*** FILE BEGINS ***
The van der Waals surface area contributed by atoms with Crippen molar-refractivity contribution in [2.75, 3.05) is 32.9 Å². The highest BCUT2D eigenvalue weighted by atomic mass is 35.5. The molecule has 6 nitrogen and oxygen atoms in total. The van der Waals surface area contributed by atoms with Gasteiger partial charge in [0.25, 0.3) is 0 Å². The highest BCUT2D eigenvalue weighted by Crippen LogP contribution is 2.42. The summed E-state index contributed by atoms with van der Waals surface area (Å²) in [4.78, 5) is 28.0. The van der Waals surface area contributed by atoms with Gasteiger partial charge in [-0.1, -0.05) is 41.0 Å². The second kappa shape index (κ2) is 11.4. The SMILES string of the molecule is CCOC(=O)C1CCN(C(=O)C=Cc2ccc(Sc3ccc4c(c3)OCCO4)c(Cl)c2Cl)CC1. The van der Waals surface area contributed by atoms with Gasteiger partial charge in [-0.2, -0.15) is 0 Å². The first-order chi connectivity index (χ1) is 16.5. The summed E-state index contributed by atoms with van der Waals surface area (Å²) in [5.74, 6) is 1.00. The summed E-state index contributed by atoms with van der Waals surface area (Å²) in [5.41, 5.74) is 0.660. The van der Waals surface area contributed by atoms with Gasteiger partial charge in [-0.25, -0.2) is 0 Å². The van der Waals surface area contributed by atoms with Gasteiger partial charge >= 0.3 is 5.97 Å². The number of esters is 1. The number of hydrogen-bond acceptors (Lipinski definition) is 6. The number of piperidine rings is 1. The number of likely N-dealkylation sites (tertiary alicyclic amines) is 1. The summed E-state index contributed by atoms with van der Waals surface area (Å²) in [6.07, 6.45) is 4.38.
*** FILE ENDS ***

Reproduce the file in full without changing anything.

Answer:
The van der Waals surface area contributed by atoms with Crippen molar-refractivity contribution in [2.75, 3.05) is 32.9 Å². The highest BCUT2D eigenvalue weighted by atomic mass is 35.5. The molecule has 6 nitrogen and oxygen atoms in total. The van der Waals surface area contributed by atoms with Gasteiger partial charge in [0.25, 0.3) is 0 Å². The highest BCUT2D eigenvalue weighted by Crippen LogP contribution is 2.42. The summed E-state index contributed by atoms with van der Waals surface area (Å²) in [4.78, 5) is 28.0. The van der Waals surface area contributed by atoms with Gasteiger partial charge in [-0.1, -0.05) is 41.0 Å². The second kappa shape index (κ2) is 11.4. The SMILES string of the molecule is CCOC(=O)C1CCN(C(=O)C=Cc2ccc(Sc3ccc4c(c3)OCCO4)c(Cl)c2Cl)CC1. The van der Waals surface area contributed by atoms with Gasteiger partial charge in [-0.2, -0.15) is 0 Å². The first-order chi connectivity index (χ1) is 16.5. The summed E-state index contributed by atoms with van der Waals surface area (Å²) in [5.74, 6) is 1.00. The summed E-state index contributed by atoms with van der Waals surface area (Å²) in [5.41, 5.74) is 0.660. The van der Waals surface area contributed by atoms with Gasteiger partial charge in [-0.25, -0.2) is 0 Å². The van der Waals surface area contributed by atoms with Gasteiger partial charge >= 0.3 is 5.97 Å². The number of esters is 1. The number of hydrogen-bond acceptors (Lipinski definition) is 6. The number of piperidine rings is 1. The number of likely N-dealkylation sites (tertiary alicyclic amines) is 1. The summed E-state index contributed by atoms with van der Waals surface area (Å²) in [6.07, 6.45) is 4.38.